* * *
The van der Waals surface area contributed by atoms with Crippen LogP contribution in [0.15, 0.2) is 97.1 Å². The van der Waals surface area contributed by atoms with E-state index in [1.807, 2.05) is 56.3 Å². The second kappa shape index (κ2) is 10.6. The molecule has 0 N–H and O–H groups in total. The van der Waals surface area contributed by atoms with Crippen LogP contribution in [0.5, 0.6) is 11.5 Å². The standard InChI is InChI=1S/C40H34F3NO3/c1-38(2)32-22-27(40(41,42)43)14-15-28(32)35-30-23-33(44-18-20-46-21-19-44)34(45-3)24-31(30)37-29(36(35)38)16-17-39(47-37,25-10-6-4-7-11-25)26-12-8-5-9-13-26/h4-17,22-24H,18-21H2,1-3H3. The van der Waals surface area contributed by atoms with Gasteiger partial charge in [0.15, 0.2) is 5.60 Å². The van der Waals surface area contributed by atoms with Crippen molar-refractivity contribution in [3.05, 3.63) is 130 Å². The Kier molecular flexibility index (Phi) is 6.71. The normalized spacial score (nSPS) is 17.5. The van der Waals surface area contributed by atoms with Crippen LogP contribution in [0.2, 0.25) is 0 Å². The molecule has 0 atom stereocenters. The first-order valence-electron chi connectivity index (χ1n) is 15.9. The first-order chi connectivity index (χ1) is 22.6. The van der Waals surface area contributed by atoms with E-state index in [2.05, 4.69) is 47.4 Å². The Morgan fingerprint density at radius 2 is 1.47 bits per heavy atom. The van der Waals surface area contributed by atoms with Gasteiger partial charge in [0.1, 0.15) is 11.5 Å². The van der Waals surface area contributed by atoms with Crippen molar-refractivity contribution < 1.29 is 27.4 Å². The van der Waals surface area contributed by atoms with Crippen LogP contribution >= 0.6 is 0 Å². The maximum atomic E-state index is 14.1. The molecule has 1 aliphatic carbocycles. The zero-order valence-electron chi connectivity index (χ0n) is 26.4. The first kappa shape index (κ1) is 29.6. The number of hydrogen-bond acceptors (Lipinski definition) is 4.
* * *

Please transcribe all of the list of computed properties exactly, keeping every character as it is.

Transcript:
The van der Waals surface area contributed by atoms with Crippen LogP contribution in [0.15, 0.2) is 97.1 Å². The van der Waals surface area contributed by atoms with E-state index in [1.807, 2.05) is 56.3 Å². The second kappa shape index (κ2) is 10.6. The molecule has 0 N–H and O–H groups in total. The van der Waals surface area contributed by atoms with Crippen LogP contribution in [0.5, 0.6) is 11.5 Å². The standard InChI is InChI=1S/C40H34F3NO3/c1-38(2)32-22-27(40(41,42)43)14-15-28(32)35-30-23-33(44-18-20-46-21-19-44)34(45-3)24-31(30)37-29(36(35)38)16-17-39(47-37,25-10-6-4-7-11-25)26-12-8-5-9-13-26/h4-17,22-24H,18-21H2,1-3H3. The van der Waals surface area contributed by atoms with Gasteiger partial charge in [0.15, 0.2) is 5.60 Å². The van der Waals surface area contributed by atoms with Crippen molar-refractivity contribution in [3.05, 3.63) is 130 Å². The Kier molecular flexibility index (Phi) is 6.71. The normalized spacial score (nSPS) is 17.5. The van der Waals surface area contributed by atoms with Crippen LogP contribution in [0.2, 0.25) is 0 Å². The molecule has 0 atom stereocenters. The first-order valence-electron chi connectivity index (χ1n) is 15.9. The first-order chi connectivity index (χ1) is 22.6. The van der Waals surface area contributed by atoms with E-state index in [2.05, 4.69) is 47.4 Å². The Morgan fingerprint density at radius 2 is 1.47 bits per heavy atom. The van der Waals surface area contributed by atoms with Gasteiger partial charge in [0.1, 0.15) is 11.5 Å². The van der Waals surface area contributed by atoms with Crippen molar-refractivity contribution < 1.29 is 27.4 Å². The van der Waals surface area contributed by atoms with Crippen LogP contribution >= 0.6 is 0 Å². The maximum atomic E-state index is 14.1. The molecule has 1 aliphatic carbocycles. The zero-order valence-electron chi connectivity index (χ0n) is 26.4. The first kappa shape index (κ1) is 29.6. The number of hydrogen-bond acceptors (Lipinski definition) is 4.